For Sale by Owner – Home Office – Industry Trend or Event – Statistical Data Included
Has your burgeoning business recently sent you on a house hunt? Probably not. According to a National Association of Realtors (NAR) survey, of the 5.2 million homes purchased in 1999, just 1 percent were bought with a home office foremost in mind.
What NAR’s survey doesn’t reflect, however, are the subtle ways technology and the Internet are affecting both what buyers want and the way houses are bought and sold. According to Paige Slyman of Atlanta-based Re/Max, conversations about “where to put the computer” have become as commonplace as “where to put the TV.” And Blanche Evans, editor of the online trade publication “Realty Times” adds that PCs have become such a fixture in everyday life that it’s more like “where to put the kitchen sink.”
Other surveys also reflect changing attitudes. For instance, Better Homes and Gardens recently asked readers what home buyers really want. Results in hand, the magazine teamed up with a Memphis architectural firm and a North Carolina builder to create what it calls the Blueprint 2000 show house. In this new dream house, flex space–the new buzzword for that extra room–is strategically placed to the left, off the front hall entrance. This way, if you use the room for a home business, clients won’t have to walk through the house.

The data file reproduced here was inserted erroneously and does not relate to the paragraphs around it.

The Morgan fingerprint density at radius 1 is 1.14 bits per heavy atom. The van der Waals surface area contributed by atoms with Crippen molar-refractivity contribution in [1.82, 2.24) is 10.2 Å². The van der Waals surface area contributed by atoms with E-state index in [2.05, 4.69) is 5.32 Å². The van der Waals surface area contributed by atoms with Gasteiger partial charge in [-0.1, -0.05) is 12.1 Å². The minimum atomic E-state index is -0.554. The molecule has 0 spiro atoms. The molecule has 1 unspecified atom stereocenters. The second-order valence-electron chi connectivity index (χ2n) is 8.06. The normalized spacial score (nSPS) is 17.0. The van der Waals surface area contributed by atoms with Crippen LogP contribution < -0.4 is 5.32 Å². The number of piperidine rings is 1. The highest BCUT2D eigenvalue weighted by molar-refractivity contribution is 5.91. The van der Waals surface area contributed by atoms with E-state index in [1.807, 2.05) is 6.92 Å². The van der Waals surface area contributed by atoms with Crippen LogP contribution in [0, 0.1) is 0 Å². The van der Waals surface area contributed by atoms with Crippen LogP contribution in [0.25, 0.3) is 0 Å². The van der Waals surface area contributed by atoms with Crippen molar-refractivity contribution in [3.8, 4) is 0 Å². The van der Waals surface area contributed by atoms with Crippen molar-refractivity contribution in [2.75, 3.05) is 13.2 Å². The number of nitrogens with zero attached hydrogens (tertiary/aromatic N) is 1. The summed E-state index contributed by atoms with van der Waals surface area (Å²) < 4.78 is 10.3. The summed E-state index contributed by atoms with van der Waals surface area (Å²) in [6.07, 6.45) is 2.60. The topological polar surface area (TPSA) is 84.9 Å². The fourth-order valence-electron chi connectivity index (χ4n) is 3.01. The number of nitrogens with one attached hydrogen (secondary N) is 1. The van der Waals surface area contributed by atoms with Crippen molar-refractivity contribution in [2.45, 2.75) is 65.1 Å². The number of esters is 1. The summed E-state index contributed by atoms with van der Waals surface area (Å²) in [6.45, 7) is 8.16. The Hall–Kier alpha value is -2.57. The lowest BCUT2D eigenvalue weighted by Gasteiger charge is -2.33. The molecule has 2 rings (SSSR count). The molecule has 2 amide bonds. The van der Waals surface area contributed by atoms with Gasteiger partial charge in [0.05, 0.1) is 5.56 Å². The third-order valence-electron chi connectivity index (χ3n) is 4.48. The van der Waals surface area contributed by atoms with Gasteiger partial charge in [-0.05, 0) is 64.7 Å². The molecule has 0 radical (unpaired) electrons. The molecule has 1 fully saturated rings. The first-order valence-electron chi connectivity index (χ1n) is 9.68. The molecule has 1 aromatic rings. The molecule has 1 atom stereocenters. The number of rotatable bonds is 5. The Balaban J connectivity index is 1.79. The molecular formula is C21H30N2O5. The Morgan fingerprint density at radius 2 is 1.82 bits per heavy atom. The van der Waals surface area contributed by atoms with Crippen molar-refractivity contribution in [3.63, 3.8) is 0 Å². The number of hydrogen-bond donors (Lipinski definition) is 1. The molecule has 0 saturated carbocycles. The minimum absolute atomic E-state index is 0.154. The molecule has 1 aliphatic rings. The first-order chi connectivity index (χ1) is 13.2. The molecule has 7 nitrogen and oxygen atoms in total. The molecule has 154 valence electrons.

Realtors aren’t the only ones following the home office boom. A recent survey conducted by Kay Hudson, founder of the American Builders Network Inc., or ABN (www.americanbuilders.com)–an Internet portal that matches home builders with buyers–found that 86.6 percent of builders say their clients routinely request extra phone and cable jacks for their PCs. “Computers are like members of the family–with lots of consideration made for their comfort and convenience” explains Hudson.
ABN member Joyce Wilden of Holiday Builders Inc. in Melbourne, Fla., concurs: “I think we’re going to see homes with several computers.” Wilden adds that even customers who don’t yet own a PC debate where to place an extra phone jack for when they inevitably get one.
While the homebuilding industry is abuzz over incorporating flex space and Category 5 cabling into new floor plans, Peter Cook makes a case for buying an older home. The Philadelphia-based host of CompuDudes (www.compududes.com), a children’s computing show on National Public Radio, Cook argues that the double-layered floors in his 80-year-old home soundproof the place so both he and his wife can alternately work and take care of their preschoolers. Second, there’s the view of 100-year-old trees lining his Elkins Park, Pa., street–tough to find in new developments.
Meanwhile, at least one home business owner not only fits into NAR’s 1 percent statistic, but moved to Rolling Meadows, Ill., to be closer to her business partner. Linda Faust, co-owner of E-Scent-ials.com, a company that sells aromatherapy products, walked through 25 to 30 homes in her partner’s neighborhood before she found one in her price range that featured both a dedicated room for her office and adequate yard space to grow her products’ lavender, rosemary, chocolate mint, and rose plants.
COPYRIGHT 2000 CURTCO Freedom Communications
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